The Pittsburgh Pirates started their minor league schedule today, playing three games against the Philadelphia Phillies’ farm system, and one game featuring the lower level guys going up against Team Canada. Luis Heredia started the contest against Team Canada, throwing two innings.
Heredia only needed 24 pitches to get two shutout innings, allowing one hit, no walks, and striking out one. He ranged anywhere from 88-93 MPH with his fastball, and was averaging 91. The video of the day below shows his second inning of work.
The right-hander left a few balls up in the zone, and was a little off on his command, although he got away with it today. He displayed a nice breaking ball to get his only strikeout, which can be seen against the first batter of the video below. Heredia got a few ground balls, including an inning ending double play in the second.
He’s not likely to make his 2012 regular season debut until the end of June in State College, so Heredia has a long way to go from here.
ALDERSON BACK TO FORM?
Tim Alderson threw two innings in relief during the AA game, and looked very good with his fastball. In his first inning of work he sat 89-91 MPH with good command of his fastball, and his usual deceptive delivery. In the second inning he was hitting 91-92 MPH. He got a lot of ground balls during the outing, most of them off his curveball. A few of those grounders found their way through the infield in the second, causing him to end his inning early due to his pitch count.
Alderson was throwing in the upper 80s last year, and had a lot of success in the first half. He dropped back down to the mid-80s in the second half of the season, and the numbers took a dive.
There’s a lot of questions that need to be answered before we say that Alderson is back. Can he continue to throw at this velocity, rather than dropping off like last year? Could he do this as a starter?
The former first round pick doesn’t have much of a future if he’s throwing in the mid-80s. His chances improve if he’s in the upper 80s, due to the fastball velocity combined with his deceptive delivery, with his above-average curveball mixed in. If he could maintain this velocity, he could get back on track and at least become a Major League reliever.
In the past when I’ve seen right-hander Logan Pevny, he’s been working in the mid-to-upper 80s. When I saw him today, the first few pitches looked like the same thing. Pevny hit 86, 88, and 87 with his first three pitches. From there he never dropped below 88. His next seven pitches were either 88 or 89 MPH.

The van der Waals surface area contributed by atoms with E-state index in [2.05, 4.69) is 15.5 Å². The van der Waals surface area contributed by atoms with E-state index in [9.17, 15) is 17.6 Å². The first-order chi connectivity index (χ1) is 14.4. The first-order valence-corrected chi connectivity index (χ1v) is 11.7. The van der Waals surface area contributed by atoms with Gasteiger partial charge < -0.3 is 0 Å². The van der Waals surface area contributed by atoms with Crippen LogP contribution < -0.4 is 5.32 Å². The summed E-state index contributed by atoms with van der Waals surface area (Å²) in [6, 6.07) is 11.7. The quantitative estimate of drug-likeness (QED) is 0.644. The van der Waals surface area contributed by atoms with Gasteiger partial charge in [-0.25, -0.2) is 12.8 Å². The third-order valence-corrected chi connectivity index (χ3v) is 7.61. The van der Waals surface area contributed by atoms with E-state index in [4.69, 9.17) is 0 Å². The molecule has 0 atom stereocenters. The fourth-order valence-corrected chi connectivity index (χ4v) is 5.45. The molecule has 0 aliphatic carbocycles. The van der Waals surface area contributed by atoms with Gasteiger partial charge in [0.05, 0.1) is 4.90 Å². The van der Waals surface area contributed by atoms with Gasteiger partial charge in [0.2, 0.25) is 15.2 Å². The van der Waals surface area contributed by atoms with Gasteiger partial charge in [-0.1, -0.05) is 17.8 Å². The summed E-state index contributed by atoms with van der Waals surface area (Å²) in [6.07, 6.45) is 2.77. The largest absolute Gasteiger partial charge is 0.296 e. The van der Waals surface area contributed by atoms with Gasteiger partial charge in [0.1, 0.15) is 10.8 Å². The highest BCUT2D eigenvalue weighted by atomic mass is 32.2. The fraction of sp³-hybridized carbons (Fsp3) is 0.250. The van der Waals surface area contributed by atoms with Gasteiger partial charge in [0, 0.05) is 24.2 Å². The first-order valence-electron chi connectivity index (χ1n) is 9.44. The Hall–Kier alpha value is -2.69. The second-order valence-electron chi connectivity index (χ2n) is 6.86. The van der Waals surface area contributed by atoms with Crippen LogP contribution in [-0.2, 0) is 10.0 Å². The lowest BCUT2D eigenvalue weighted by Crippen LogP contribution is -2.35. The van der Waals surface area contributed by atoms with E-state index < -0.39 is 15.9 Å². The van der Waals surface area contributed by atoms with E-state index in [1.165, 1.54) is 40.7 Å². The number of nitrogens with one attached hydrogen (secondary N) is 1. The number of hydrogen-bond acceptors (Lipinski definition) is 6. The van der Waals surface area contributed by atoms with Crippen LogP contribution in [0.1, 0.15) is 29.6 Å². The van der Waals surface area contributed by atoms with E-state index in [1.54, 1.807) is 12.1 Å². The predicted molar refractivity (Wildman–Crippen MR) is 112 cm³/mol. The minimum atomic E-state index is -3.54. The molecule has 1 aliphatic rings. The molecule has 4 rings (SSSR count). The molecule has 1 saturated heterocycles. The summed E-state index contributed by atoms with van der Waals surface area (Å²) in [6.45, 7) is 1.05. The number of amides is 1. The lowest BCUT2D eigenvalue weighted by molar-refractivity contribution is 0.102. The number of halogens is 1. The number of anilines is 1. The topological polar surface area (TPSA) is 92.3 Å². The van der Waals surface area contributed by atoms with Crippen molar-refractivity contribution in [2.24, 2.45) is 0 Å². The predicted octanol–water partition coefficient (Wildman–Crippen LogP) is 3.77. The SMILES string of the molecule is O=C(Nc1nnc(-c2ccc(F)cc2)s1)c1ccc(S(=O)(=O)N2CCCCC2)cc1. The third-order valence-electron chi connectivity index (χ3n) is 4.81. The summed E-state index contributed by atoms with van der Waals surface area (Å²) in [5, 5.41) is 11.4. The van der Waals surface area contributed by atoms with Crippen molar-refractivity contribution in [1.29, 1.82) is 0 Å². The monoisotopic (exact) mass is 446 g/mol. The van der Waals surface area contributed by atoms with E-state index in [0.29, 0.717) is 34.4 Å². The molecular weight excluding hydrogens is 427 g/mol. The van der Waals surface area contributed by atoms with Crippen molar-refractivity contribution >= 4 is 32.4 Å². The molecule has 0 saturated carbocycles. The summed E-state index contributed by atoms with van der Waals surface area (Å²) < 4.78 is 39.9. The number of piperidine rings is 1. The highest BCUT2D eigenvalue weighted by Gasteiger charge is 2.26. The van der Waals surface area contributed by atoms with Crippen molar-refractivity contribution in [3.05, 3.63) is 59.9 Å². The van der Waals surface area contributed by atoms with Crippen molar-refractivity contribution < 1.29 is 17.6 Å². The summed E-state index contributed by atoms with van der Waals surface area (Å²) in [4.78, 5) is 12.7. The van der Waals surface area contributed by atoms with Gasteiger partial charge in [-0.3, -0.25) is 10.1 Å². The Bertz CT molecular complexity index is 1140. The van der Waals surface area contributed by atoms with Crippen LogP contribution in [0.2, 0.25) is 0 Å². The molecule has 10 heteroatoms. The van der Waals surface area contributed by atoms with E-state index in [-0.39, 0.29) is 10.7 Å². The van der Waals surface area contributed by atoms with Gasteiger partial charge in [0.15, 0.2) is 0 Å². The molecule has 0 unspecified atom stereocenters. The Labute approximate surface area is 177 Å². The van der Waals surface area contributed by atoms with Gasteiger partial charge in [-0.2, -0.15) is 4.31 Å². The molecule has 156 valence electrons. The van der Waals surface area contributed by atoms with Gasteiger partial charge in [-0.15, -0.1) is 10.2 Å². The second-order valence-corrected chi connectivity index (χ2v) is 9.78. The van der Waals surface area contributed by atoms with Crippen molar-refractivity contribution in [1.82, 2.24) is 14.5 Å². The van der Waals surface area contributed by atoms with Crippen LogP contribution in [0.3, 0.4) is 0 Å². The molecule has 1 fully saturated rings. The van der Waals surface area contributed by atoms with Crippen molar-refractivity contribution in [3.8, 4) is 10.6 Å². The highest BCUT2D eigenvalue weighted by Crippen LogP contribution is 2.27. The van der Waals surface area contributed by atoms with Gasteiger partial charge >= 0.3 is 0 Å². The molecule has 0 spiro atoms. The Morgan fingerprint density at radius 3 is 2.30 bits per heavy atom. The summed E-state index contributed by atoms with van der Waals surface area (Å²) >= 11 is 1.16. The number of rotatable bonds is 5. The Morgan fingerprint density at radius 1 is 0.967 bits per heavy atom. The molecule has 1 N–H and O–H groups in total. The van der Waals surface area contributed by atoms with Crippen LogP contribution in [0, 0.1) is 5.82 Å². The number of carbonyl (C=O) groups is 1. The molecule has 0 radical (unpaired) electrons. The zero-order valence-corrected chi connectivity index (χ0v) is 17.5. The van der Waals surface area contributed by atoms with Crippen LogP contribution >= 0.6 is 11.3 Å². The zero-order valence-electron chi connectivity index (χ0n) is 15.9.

After throwing ten pitches, Pevny stepped it up a notch, throwing four more pitches in the inning, with one at 90 MPH and three at 91.
“I felt good,” Pevny said of the outing. “Mechanics felt very smooth. I’m just working on my front side, getting to that back side ankle. Everything felt very good. Felt it in the bullpen. Wasn’t ahead in the count too much, but was able to keep the ball down, get contact when I needed it, and I thought I did well.”
The right-hander, taken in the 49th round of the 2010 draft out of high school, had previously hit 92 MPH. He credited the mid-inning change to keeping the balance in his delivery on the backside, focusing on keeping the weight on his heel and ankle. He did leave a few balls up in the zone, but had a quick outing, only needing 14 pitches to get through the inning.
**Jordan Cooper, who the Pirates drafted out of high school in 2009, and again out of college in 2011, was throwing 89-92 MPh, touching 93.
**Hunter Strickland, who missed the entire 2011 season, was throwing 90-96 MPH. He gave up a home run in the first inning, but his pitches looked good, with a good slider and change-up to go with his fastball. I only saw him briefly since he was throwing at the same time as Heredia.
**Jose Diaz was bringing the heat today, throwing 94-96 MPH, and mixing in an 84 MPH slider every now and then. Diaz has very little wind up. He more of less just steps to the plate and throws it as hard as he can, and the ball ends up going pretty fast every time.
**I watched Jarek Cunningham hit a nice double in the AA game, then steal third on a ball in the dirt. I was impressed with Cunningham’s speed. He did steal 11 bases in 2010, and while the key to the middle infielder’s game is his power, he could also add some value on the base paths.
**Carlos Paulino made a good throw to nail a runner trying to steal second. The most disappointing thing about Tony Sanchez’s 2011 season is how it will affect the catching situation in Altoona and Bradenton. Both Ramon Cabrera and Paulino should move up based on their 2011 seasons in Bradenton. But if Sanchez returns to Altoona, one of the two will likely have to return to Bradenton until a spot is opened in AA.
**Edwin Espinal is a huge third baseman, listed at 6′ 3″, 210 pounds. He might be bigger than that, and he’s already earned the nickname “Tank”. He showed a great arm from third base today, which matches up with his scouting reports. He also had a broken bat single. He’s slow, and his size might eventually require a move to first base. The appeal at third is his arm. The Pirates signed him as an international free agent last year.
**Speaking of large international players, another 2011 signing, Jin-De Jhang, showed some surprising speed on the bases for his size. He stole second base against Team Canada, then in typical Spring Training game fashion, the Pirates brought in a pinch runner so Jhang could put on his catching gear for the next inning. Jhang is 5′ 11″, 200 pounds and is built like a wall, with a very thick frame. He has a good arm from behind the plate, and makes good contact with the bat. The Pirates signed him for $250 K last year.
VIDEO OF THE DAY
Luis Heredia, throwing his second inning against Team Canada. His lone strikeout came against the first batter. Be sure you set the video to the highest quality for the best results.